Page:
La Hôpital Saint-Louis

photo: les bains, hosp saint-louis

From the inner courtyard, view of the hospital's baths.

Out-of-Town Plague Palace

Paris:- Friday, 10. September 1999:- I have had a long off-and-on interest in Catherine de Médicis' Château des Tuileries. If it had not been destroyed in 1871 it would be an important part of the Louvre today.

After Henri II was wounded by Montgomery in a tournament on 29. June and died on 10. July 1559, Queen Catherine decided to leave the Maison Royale des Tournelles and move to the Louvre. At the time it was a small, primitive fortress.

Catherine de Médicis did two things: she ordered the total demolition of the Maison Royale des Tournelles and the beginning of the construction of the Château des Tuileries, both around 1563. But taking a certain prophecy to heart, she never lived in it and the building had a chequered history until it disappeared.

Catherine's history was no less chequered. As an ugly Florentine banking heiress, widowed in 1559, she became regent in 1560, for Charles IX who was 10, unstable and neurotic. He has been preceded by his brother, Francis II who lasted a year, and was quickly followed by Henri III - the last of the Valois, who died in 1589.

However, Catherine's daughter, Marguerite of Valois married Henri de Navarre, and this Henri became the famous IV and the founder of the Bourbon line.

Their marriage date was somewhat overshadowed by the Saint-Bartholomew's Day Massacre on 24. August 1572; during which Henri had to quickly convert to Catholicism inphoto: central maison, hosp saint-louis order to keep his head and have a honeymoon. Nobody knows how many wedding guests died, but the numbers were in the tens of thousands.

Through luck and blunt determination, he eventually became king of France, reverting to whatever religion he had before becoming Catholic at swordpoint - when Catherine's Valois clan were no more - and he inherited 40 years' of trouble.

One of the hospital Saint-Louis' four central 'maisons.'

But he was a tough guy, probably the number one Bourbon as well as the first - who almost as fond of the ladies as the later Louis' - the one who had the Pont-Neuf completed, the Place des Vosges built on top of the old Maison Royale des Tournelles - destroyed by his mother-in-law Catherine - built the Place Dauphine, plus a lot of other things, one of which was the Hôpital Saint-Louis.

I am at the Pavillon de l'Arsenal looking at the maps of Paris featured in its current exhibition. The Château de Tuileries shows up plainly on them, for several centuries.

While I am doing this peering at old maps, I am wondering not so much what I will write about it - but how to photograph this present-day Parisian blank space - the one that does not link the Louvre's present Pavillon de Marsan to the Pavillon de Flore.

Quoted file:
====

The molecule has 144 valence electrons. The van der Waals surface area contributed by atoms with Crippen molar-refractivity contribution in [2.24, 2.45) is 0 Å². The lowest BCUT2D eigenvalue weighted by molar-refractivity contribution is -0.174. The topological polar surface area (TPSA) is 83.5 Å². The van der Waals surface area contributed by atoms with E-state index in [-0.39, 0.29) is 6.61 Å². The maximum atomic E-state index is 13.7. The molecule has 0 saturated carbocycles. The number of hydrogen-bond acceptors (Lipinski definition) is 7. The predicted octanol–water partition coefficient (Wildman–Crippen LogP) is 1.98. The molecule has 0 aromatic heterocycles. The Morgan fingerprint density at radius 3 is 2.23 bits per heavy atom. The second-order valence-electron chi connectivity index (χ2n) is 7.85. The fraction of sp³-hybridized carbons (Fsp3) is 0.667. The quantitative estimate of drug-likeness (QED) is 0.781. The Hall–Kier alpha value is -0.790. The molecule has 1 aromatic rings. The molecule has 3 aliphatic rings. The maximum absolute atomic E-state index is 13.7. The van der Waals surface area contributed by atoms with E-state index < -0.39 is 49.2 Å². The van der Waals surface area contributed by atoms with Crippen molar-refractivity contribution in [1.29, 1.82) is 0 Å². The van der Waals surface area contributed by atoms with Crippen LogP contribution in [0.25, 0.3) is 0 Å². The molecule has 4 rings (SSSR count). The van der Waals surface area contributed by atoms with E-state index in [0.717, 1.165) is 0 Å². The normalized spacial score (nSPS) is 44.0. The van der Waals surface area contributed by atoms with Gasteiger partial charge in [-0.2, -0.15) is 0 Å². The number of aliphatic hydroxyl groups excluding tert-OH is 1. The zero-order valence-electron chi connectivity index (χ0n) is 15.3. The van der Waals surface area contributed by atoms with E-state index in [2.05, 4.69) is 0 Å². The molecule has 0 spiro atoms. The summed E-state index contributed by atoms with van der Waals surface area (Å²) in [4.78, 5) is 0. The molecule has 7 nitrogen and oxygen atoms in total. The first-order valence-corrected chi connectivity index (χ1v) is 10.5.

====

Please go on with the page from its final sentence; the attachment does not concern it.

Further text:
My eye drifts over a late 16th century map to a large blank space which has something big in it. Way out, beyond the city wall, in the middle of the open countryside by the road to Meaux, is the Hôpital Saint-Louis.

I scan down a row of displayed maps, moving forward in time: the city's walls come down and move further out until the Hôpital Saint-Louis is within them; then on a modern map, thephoto: central bild, hosp saint-louis hospital is well inside Paris. In the tenth arrondissement, near the Canal Saint-Martin.

In all these views, the hospital occupies a considerable area of land. Why have I never noticed it before now?

One of the long outer walls of the hospital's inner square.

Since it is old and large and seems to still be there, I forget the disappeared Château des Tuileries, and jump into the métro and ride up to the Jacques-Bonsergent station.

This puts me on the Rue de Lancry, which coincides with the fact that it is part of the old road to Meaux; which leads across the Canal Saint-Martin, straight into the Rue de la Grange aux Belles, where the front door of the hospital used to be located.

At the corner of the Rue Bichat I flip a mental coin and find the current main entry about 150 metres down it, facing the exceedingly short Avenue Richerand.

All along the Rue Bichat I realize the building opposite is typical of early 17th century 'royal' construction; with its varied windows, roof shapes and wide chimneys. The brick and stone entry lodge has a drop-bar to stop cars, but not pedestrians.

Just inside there is a 40-metre space and another pavillon of brick and stone with a steep roof. I pass through it and find myself in the central square courtyard, which is about a squarephoto: central courtyard kilometre of agreeable park; with a central flower bed and graveled paths, a lot of grass, many trees and some hospital staff as well as patients recuperating in the bright sunshine.

The inner courtyard of the Saint-Louis hospital.